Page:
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I have to debug an application built using Delphi CodeGear 2009 that was built by someone else than me and this person is not part of the company anymore.

Strange problem, when i load the project into code gear and run the software which should actually work, i get an error :

First chance exception at $753CB9BC. Exception class Exception with message 'Error creating shared memory Global\{B40FBC0C-FEBD-11DD-B3EA-FC6656D89593} (5)'. Process OrderCenter.exe (836268)

I can't even run the software in step by step mode, it seems to occur before i even get into the ran application itself. I have no idea whatsoever how to fix this error, i sure can look at the code and understand it and maybe modify it but i sure don't understand at all how to fix an error like that without any documentation on google. I tried browsing google and SO for a while trying all sorts of keyword combination and nothing comes out of it.

How do I go about debugging this? Where do I start looking?


Edit #1

To clarify, I'm getting an exception before even entering into the application and it is not even debuggable. I'll gladly paste a stack trace ASAP so that everyone can see where it is crashing. Apologies for not having thought of this initially.

I have searched for the exact error message on Google, but I haven't found anything near useful. Here's a couple examples:

http://www.google.ca/#hl=fr&output=search&sclient=psy-ab&q=Error+creating+shared+memory&oq=Error+creating+shared+memory

http://www.google.ca/#hl=fr&sclient=psy-ab&q=delphi+Error+creating+shared+memory&oq=delphi+Error+creating+shared+memory


Edit #2

Thank you for the person that took the time to specify there was some kind of initialization procedure, i searched in all files and found that procedure and found that the code is crashing here:

if not AlreadyRunning(ProcessName, TFormMain, False, False, True) then

If, i try to look at the declaration of this code, it seems it's indeed trying to create a global shared memory object probably some kind of Mutex to prevent double initialization.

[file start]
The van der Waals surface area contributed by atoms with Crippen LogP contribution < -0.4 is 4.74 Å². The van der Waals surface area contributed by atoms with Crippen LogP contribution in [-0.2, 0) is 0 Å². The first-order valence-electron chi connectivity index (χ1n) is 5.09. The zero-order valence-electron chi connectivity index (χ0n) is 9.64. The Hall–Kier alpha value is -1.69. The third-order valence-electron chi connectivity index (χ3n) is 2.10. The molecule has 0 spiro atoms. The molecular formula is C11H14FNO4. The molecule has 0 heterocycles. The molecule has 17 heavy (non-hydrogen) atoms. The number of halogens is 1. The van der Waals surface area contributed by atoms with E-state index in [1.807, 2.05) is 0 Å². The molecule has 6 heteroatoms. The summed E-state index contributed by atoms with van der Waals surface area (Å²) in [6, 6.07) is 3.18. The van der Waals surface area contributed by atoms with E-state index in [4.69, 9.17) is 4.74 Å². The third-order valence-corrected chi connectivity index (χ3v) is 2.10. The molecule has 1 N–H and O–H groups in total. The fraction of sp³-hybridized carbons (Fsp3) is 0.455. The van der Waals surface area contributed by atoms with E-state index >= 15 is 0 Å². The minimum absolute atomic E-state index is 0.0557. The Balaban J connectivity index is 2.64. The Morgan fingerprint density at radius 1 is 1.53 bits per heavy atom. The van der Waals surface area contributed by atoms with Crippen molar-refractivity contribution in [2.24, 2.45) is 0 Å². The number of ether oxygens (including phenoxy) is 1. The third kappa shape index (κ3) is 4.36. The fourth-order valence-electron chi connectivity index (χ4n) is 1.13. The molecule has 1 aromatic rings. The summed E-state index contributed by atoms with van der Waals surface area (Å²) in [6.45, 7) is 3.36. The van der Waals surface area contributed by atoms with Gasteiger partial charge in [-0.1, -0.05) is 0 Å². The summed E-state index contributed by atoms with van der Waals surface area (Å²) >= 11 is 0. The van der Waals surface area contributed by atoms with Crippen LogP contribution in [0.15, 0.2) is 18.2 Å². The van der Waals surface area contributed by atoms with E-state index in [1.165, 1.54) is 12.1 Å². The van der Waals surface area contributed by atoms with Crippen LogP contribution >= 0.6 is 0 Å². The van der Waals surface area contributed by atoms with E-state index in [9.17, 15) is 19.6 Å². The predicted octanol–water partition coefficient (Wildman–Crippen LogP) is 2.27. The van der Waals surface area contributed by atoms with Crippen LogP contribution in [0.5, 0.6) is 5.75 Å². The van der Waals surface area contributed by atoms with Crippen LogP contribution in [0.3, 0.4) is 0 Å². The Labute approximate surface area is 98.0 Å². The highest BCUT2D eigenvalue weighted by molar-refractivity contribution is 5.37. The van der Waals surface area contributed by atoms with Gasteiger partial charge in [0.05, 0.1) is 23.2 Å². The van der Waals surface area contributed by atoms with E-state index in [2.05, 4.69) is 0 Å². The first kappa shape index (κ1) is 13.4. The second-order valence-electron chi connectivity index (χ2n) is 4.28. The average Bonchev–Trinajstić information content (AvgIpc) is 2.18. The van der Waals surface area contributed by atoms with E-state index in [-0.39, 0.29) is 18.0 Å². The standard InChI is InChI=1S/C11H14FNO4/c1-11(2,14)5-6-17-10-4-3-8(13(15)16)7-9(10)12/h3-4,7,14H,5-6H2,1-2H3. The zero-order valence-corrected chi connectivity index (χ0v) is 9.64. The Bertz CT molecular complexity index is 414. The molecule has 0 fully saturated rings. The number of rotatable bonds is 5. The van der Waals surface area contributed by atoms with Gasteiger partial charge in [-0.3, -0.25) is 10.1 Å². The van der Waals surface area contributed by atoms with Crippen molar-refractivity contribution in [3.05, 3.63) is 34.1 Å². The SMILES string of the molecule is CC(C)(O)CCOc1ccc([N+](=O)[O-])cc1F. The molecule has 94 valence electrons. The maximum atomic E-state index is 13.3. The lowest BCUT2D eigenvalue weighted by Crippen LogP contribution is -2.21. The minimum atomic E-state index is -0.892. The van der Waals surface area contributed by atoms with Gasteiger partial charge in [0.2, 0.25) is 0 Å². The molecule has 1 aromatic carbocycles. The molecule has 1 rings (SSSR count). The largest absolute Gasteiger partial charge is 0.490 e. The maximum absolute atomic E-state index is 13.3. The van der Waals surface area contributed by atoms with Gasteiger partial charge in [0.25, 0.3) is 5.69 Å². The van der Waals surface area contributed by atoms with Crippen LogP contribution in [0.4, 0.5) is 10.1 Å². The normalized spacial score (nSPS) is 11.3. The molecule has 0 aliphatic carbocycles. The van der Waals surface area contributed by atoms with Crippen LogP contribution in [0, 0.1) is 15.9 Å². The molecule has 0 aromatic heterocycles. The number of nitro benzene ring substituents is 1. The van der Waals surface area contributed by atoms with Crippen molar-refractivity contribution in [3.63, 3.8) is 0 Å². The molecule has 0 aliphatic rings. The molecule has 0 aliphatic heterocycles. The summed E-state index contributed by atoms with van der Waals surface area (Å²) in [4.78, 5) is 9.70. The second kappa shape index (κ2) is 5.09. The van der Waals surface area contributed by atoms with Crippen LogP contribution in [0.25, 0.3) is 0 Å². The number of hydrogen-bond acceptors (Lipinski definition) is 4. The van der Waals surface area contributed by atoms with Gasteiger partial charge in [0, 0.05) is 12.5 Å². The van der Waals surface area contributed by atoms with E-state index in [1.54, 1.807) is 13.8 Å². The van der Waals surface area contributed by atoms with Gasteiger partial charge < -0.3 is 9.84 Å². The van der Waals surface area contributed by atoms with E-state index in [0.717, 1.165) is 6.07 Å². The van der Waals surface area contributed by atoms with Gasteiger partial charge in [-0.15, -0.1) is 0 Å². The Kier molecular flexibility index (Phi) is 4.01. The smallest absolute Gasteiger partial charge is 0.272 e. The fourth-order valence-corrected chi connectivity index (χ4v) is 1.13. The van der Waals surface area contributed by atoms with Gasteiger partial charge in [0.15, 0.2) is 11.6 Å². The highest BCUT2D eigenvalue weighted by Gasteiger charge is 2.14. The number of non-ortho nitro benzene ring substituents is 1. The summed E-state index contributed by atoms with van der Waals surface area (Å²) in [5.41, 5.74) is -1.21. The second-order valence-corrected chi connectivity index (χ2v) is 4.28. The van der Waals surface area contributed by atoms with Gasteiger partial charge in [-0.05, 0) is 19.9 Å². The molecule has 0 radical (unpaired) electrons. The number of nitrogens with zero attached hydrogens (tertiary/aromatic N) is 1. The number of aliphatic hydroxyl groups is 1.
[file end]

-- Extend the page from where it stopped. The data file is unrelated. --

My first guess is i can probably just ditch this part of code without any direct consequence apart from the fact that the user will now be able to run 2+ same applications.

On a side note, I wonder why this would fail in the first place (Win7, admin account)?

PS: The reason i wasn't able to find where the error occured at first was because the application was in Release mode and not in debug mode, it took me some time and deep UI search to notice it under the Build configurations in the file manager. Nothing else indicated me i was in release mode until i tried putting breakpoints in the initialization portion of the app and it wouldn't stop...

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2 Answers 2

up vote 0 down vote accepted

I posted this answer because the edits to the question make it hard to understand the history. Hat tip to David for understanding the meaning of an exception message without seeing the code, and explaining that to the new guy on the block, the OP.

It seems that with help from David, you have located some code that prevents duplicate instances of the code from running. If you remove it, you will likely not incur other penalties, but since we can't read your code we can't tell you that for sure. Also I will note that the concept of release and debug modes are blindingly obvious to native developers (C++ and Delphi) and perhaps more of a subtlety to those not familiar with compilers and native code. It might be worth getting a book on Delphi if you're going to maintain a Delphi application. There are more dragons out there and the waters get deep very fast if this is your first compiled/native language.

Most likely this code which is dying is an element that was either:

(a) Copied and pasted from some cookbook of common delphi techniques, or

(b) Part of a component or class that was not even written by the original author

This code may have bugs induced by moving this component code written for, for example, Delphi 5, in 1998, on Windows NT, so that it no longer functions in Delphi XE3, on WIndows 7 or 8. This phenomenon is not unique to delphi and is called "bit rot". In other words, the environment is a bit of a moving target, and old code often breaks like this. Fixing this without knowledge of Delphi, or the Win32 APIs involved, by a PHP programmer, would be like having a car mechanic do surgery on my liver. I wouldn't give the guy odds.